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Developing the life plan for the special needs individual

Terms in this set (17)

For the severely disabled, institutional care may be the best option given its capability for custodial
supervision, evaluation, treatment and training. However, for those special needs individuals without
severe disabilities, there are six (6) options.
The first is a family-type living arrangement. Here the special needs individual lives with family members
or friends at the passing of both parents. The arrangement can be either at the home of the parents or the caregiver. Parents will want to be sure sufficient resources exist to permit continued residence at
their home. But, as is the case for this and the other five (5) arrangements described below, choice of the
caregiver is likely the most critical in making any living arrangement successful. The second is an adult-foster care arrangement in a family like setting. Unlike the family-type living arrangement, the caregiver is not a family member. Accordingly, more will be required than an interview with a caregiver. There should be references and interviews with the sources of references. The goal is minimizing the risk a caregiver will not be up to the responsibilities. The third is a group home which houses several unrelated individuals with disabilities. The group home
may be either publicly or privately owned (whether for profit or not). It is often advisable for the special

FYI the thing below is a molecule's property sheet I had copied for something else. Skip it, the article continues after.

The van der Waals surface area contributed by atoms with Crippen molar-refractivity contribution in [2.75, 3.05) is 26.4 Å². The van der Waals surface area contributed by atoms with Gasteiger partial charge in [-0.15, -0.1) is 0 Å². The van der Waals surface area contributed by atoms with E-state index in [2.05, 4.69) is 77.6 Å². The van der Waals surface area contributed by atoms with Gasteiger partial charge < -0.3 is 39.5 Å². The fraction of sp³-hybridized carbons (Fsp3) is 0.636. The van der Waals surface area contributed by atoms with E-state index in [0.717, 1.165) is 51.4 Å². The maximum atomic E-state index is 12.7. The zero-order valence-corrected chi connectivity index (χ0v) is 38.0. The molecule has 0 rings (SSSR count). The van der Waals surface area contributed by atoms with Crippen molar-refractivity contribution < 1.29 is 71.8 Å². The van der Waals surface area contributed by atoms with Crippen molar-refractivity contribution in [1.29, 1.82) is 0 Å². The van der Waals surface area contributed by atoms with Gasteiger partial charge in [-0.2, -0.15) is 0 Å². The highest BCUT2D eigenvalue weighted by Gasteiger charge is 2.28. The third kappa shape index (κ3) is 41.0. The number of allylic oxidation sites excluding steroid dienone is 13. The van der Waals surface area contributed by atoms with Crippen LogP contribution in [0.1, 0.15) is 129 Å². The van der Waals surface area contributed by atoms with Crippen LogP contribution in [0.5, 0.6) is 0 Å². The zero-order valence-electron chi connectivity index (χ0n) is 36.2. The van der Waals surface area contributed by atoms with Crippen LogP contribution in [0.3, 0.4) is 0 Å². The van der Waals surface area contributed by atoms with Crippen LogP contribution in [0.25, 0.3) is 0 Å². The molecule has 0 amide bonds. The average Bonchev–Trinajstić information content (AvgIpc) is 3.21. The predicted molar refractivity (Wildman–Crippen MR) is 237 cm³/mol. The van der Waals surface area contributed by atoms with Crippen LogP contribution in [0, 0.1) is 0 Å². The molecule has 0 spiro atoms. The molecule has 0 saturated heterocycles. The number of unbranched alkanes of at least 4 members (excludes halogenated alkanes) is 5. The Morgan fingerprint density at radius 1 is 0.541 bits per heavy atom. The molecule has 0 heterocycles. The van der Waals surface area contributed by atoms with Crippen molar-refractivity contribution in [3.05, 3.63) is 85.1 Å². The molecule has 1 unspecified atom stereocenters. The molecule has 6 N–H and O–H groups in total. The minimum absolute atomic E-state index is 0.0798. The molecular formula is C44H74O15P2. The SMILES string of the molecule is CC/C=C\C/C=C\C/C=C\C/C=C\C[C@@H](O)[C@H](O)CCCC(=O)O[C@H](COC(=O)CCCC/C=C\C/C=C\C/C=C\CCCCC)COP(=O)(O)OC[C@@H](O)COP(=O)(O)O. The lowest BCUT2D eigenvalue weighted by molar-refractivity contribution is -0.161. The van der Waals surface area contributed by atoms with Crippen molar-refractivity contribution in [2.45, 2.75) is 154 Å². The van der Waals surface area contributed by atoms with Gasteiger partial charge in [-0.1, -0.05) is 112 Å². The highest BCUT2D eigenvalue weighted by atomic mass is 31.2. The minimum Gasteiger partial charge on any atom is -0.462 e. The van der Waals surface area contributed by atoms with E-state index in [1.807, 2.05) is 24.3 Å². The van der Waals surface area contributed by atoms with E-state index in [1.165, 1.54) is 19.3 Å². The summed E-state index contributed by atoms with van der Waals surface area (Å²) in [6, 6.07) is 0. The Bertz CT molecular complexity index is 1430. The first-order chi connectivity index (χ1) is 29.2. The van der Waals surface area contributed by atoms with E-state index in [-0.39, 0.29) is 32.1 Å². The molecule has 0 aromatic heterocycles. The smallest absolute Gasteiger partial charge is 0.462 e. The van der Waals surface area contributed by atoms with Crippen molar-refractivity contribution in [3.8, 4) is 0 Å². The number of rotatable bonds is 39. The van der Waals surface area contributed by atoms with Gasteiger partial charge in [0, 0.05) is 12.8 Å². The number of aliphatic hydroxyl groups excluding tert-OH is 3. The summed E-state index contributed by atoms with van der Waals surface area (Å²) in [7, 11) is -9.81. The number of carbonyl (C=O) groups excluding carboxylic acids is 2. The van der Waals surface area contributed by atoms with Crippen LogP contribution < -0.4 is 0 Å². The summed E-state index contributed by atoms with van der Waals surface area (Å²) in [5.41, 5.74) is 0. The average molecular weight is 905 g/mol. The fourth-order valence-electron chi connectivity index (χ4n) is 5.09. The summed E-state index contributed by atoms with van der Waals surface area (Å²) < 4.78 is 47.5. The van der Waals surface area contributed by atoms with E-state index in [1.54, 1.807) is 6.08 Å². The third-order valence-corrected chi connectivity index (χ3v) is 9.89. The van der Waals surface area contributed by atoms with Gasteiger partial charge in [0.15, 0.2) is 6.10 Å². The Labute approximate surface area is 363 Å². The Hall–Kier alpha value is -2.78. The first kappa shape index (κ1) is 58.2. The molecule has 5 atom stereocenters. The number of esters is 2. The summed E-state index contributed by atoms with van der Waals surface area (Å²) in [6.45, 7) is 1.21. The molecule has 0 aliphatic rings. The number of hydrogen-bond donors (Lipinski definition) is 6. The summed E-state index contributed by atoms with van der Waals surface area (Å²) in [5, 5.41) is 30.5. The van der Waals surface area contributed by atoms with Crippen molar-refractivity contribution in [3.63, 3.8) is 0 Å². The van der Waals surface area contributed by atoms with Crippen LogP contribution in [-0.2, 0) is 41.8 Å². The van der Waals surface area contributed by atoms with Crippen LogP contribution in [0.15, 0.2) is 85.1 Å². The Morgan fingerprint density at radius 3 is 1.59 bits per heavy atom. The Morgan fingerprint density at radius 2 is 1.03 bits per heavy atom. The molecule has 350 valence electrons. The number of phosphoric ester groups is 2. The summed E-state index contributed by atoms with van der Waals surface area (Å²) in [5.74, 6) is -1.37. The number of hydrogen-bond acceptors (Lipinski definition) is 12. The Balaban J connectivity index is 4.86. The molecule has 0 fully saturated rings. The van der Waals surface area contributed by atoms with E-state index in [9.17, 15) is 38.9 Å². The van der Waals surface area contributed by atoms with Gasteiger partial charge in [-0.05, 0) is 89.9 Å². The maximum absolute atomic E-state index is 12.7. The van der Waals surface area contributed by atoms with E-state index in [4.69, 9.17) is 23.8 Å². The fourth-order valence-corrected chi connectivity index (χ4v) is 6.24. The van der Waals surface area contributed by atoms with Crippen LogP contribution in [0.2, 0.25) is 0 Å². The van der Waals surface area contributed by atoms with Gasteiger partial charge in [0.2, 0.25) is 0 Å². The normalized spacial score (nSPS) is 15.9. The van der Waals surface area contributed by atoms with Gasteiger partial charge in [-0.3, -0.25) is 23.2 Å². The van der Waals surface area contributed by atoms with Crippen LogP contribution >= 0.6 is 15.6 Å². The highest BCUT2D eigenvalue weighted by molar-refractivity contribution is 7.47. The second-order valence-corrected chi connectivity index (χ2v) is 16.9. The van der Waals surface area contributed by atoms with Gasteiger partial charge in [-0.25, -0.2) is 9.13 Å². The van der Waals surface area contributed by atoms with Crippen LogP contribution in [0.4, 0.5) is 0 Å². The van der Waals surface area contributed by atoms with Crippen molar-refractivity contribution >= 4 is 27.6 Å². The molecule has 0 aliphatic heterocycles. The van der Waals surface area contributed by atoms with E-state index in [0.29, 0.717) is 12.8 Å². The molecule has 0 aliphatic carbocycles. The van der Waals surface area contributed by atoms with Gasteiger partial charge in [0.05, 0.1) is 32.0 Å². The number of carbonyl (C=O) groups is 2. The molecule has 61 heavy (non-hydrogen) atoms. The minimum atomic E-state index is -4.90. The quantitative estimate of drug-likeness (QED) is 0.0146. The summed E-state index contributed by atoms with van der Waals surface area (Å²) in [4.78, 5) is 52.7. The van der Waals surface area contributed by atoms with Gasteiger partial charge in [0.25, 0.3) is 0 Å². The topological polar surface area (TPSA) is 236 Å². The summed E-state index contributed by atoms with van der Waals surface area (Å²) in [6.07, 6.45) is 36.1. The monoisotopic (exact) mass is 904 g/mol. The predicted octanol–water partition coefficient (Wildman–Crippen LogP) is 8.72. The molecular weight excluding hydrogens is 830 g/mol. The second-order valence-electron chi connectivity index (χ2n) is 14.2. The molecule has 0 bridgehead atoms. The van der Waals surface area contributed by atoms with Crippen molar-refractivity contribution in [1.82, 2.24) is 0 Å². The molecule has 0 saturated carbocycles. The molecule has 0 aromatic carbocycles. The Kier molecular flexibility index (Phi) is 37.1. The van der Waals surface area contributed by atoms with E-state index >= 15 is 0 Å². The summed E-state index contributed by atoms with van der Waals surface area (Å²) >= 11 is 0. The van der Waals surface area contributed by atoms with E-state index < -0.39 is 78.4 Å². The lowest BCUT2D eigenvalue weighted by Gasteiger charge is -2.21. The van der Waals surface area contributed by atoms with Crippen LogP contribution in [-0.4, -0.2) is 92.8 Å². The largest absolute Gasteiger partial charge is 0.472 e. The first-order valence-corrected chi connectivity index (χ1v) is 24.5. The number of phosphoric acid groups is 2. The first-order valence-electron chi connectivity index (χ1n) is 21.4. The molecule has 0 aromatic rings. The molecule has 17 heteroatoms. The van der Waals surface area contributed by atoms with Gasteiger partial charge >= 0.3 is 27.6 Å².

needs individual to enter the group home before the death of both parents. Doing so will be less
traumatic for the child. And as a practical matter, it may be necessary given that waiting lists for such
facilities may require move-in whenever space is available. The fourth is a community residential setting often known as community care homes or community
residences. The level of care is generally geared to those with less severe disabilities. Typically care is
provided by a house manager, a rotating staff, or combination of both. The fifth is an intermediate care facility. Like community residences these facilities may be large complexes of buildings or smaller community residences. They are designed for those with moderate to severe disabilities. Since the facilities cover a continuum of disability levels, these facilities can permit the special needs individual to graduate to a lower level of supervised care or even independence. The sixth and final arrangement is independent supported living for those needing limited supervision. Often these special needs individuals live in a home or apartment and near those with relatively mild disabilities. Adult service agencies can be a source to locate these independent living arrangements.